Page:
The most valuable market for sugar crops, though, remains the food industry. The vast majority of sugar is consumed indirectly, contained in things like soft drinks, confectionery and breakfast cereals. Again, this is no accident. These markets are dominated by multinational companies such as Coca-Cola, Hershey’s, Kellogg’s, Mars, Mondelez, Nestlé, PepsiCo and Unilever – which together made over $50 billion profit in 2013 – and sugar has been extremely useful for them in subverting the social rules governing eating, especially through the phenomenon of snacking. To encourage this they have engaged in what I consider to be coordinated cultural manipulation, using large marketing budgets to target women and children and reinvent nutritionally-vacuous foods as lifestyle choices. The shared interest of sugar producers and industrial food manufacturers in advancing the mass demand for sweet processed foods was the great unifying project of sugar politics in the 20th century.
Protecting against competition
The alliance between sugar producers and food manufacturers has not been without its tensions, most notably over price. Food manufacturers want sugar, but they also want it cheaply. For this reason they have tended to be advocates of free trade in agriculture. This brings us to the second way in which sugar producers have sought to pursue profit: by insulating themselves against trade competition. History is relevant here, too. The beet sugar industry began in the late 18th century after a German chemist, Andreas Marggraf, found a way to make sugar from a specially-bred variety of beet. Hugely inefficient at the outset, the embryonic sugar beet industry was given the support it needed during the Napoleonic Wars (1803-1815) when blockades interrupted the supply of cane sugar coming from Caribbean plantations. This led governments in continental Europe to engage in what we would now call infant industry protection: setting aside land, investing in research, overseeing the construction of factories, and providing fiscal incentives. Aided later by the abolition of slavery, which made beet sugar more competitive vis-à-vis cane sugar, production grew considerably and by the 1890s Germany was producing more sugar than the entire Caribbean.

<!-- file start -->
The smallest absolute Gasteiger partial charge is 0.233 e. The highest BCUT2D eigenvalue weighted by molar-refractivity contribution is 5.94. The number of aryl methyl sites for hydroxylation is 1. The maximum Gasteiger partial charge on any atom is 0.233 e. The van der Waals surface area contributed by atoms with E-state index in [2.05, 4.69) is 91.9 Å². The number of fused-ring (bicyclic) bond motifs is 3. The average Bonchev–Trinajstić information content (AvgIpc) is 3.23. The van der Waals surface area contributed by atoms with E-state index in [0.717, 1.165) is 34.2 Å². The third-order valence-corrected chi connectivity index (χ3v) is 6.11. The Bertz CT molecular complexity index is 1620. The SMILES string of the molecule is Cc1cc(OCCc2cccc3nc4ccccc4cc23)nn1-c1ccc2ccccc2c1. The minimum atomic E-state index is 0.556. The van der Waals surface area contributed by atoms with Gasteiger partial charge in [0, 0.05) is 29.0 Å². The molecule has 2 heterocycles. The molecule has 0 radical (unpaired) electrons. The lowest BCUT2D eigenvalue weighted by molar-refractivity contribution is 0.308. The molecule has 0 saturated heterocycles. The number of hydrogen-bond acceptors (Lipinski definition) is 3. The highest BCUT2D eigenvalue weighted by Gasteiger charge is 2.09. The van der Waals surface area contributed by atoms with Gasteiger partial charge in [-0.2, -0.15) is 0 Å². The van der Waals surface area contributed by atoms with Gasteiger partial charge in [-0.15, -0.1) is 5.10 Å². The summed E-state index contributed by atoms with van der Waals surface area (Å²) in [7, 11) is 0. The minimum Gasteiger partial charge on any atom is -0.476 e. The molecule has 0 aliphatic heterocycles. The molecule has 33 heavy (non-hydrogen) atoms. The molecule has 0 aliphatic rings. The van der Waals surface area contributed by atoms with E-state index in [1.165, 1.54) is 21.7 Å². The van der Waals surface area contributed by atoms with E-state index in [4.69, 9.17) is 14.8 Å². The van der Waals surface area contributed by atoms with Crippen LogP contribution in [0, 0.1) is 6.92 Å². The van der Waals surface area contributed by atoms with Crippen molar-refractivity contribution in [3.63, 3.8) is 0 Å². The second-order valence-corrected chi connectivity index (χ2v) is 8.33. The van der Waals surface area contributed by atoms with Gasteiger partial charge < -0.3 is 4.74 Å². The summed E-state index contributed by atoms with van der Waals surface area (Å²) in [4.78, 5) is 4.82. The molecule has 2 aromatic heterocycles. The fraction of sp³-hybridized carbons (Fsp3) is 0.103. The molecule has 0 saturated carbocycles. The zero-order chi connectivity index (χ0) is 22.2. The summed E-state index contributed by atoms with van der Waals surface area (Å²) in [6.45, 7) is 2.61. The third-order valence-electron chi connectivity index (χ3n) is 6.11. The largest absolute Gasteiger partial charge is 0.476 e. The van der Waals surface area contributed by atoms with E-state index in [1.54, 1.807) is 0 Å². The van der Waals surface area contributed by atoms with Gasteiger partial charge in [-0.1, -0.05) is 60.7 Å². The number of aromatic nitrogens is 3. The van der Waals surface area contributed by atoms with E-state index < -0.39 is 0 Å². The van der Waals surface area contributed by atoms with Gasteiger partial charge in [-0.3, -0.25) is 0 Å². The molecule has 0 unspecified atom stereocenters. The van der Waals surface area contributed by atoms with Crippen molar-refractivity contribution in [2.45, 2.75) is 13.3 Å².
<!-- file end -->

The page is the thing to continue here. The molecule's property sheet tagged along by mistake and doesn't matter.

Beet sugar producers in the European Union still have protection, only now it takes the form of tariff barriers and is designed to keep out cheap exports from Latin America. This means that the price of sugar in the EU is typically higher than the world market price. Former European colonies and other poor countries are also allowed preferential access to the EU and so support this system as well. Guyana, which has such access, received US$615 per tonne for its sugar exports in 2011, while Guatemala, which depends on the world market for sales, got just US$503. But of course, the major beneficiaries of this policy have been European-based producers. The four biggest are Südzucker, Nordzucker, Tereos and British Sugar, which account for around 60 per cent of EU production. Through their industry associations they have lobbied against attempts to liberalise external trade, and have also found other ways to restrict supply and push prices upward. During the 2000s, Südzucker, Nordzucker and Pfeiffer & Langen colluded to limit the distribution of sugar in Germany and were later fined €280m for price fixing by the German competition authority.